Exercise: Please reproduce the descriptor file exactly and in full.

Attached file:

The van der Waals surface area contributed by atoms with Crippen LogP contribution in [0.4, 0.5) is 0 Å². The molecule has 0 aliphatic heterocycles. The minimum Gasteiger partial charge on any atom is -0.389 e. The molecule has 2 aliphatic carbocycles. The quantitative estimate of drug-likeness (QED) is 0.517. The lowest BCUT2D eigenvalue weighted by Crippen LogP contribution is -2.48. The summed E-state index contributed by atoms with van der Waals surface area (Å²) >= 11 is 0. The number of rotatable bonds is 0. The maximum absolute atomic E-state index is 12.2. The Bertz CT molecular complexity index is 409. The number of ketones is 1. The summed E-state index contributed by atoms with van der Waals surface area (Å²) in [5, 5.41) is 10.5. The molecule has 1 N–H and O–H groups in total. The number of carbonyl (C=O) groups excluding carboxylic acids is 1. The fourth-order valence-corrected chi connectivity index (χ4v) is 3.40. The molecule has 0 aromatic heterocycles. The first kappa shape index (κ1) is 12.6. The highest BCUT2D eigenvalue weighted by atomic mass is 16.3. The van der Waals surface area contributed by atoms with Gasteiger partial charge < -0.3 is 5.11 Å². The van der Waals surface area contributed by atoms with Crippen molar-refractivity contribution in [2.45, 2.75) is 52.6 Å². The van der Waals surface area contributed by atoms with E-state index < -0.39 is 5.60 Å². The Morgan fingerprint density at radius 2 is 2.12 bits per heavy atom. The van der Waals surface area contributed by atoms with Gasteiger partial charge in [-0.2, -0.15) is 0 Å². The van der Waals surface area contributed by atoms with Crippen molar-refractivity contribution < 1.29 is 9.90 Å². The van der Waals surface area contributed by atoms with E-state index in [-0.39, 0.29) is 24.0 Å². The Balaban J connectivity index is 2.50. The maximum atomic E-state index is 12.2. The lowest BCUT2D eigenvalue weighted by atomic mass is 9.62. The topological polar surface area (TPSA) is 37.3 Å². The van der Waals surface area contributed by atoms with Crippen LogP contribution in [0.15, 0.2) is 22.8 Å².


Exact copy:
The van der Waals surface area contributed by atoms with Crippen LogP contribution in [0.4, 0.5) is 0 Å². The molecule has 0 aliphatic heterocycles. The minimum Gasteiger partial charge on any atom is -0.389 e. The molecule has 2 aliphatic carbocycles. The quantitative estimate of drug-likeness (QED) is 0.517. The lowest BCUT2D eigenvalue weighted by Crippen LogP contribution is -2.48. The summed E-state index contributed by atoms with van der Waals surface area (Å²) >= 11 is 0. The number of rotatable bonds is 0. The maximum absolute atomic E-state index is 12.2. The Bertz CT molecular complexity index is 409. The number of ketones is 1. The summed E-state index contributed by atoms with van der Waals surface area (Å²) in [5, 5.41) is 10.5. The molecule has 1 N–H and O–H groups in total. The number of carbonyl (C=O) groups excluding carboxylic acids is 1. The fourth-order valence-corrected chi connectivity index (χ4v) is 3.40. The molecule has 0 aromatic heterocycles. The first kappa shape index (κ1) is 12.6. The highest BCUT2D eigenvalue weighted by atomic mass is 16.3. The van der Waals surface area contributed by atoms with Gasteiger partial charge < -0.3 is 5.11 Å². The van der Waals surface area contributed by atoms with Crippen molar-refractivity contribution in [2.45, 2.75) is 52.6 Å². The van der Waals surface area contributed by atoms with E-state index < -0.39 is 5.60 Å². The Morgan fingerprint density at radius 2 is 2.12 bits per heavy atom. The van der Waals surface area contributed by atoms with Gasteiger partial charge in [-0.2, -0.15) is 0 Å². The van der Waals surface area contributed by atoms with Crippen molar-refractivity contribution < 1.29 is 9.90 Å². The van der Waals surface area contributed by atoms with E-state index in [-0.39, 0.29) is 24.0 Å². The Balaban J connectivity index is 2.50. The maximum atomic E-state index is 12.2. The lowest BCUT2D eigenvalue weighted by atomic mass is 9.62. The topological polar surface area (TPSA) is 37.3 Å². The van der Waals surface area contributed by atoms with Crippen LogP contribution in [0.15, 0.2) is 22.8 Å².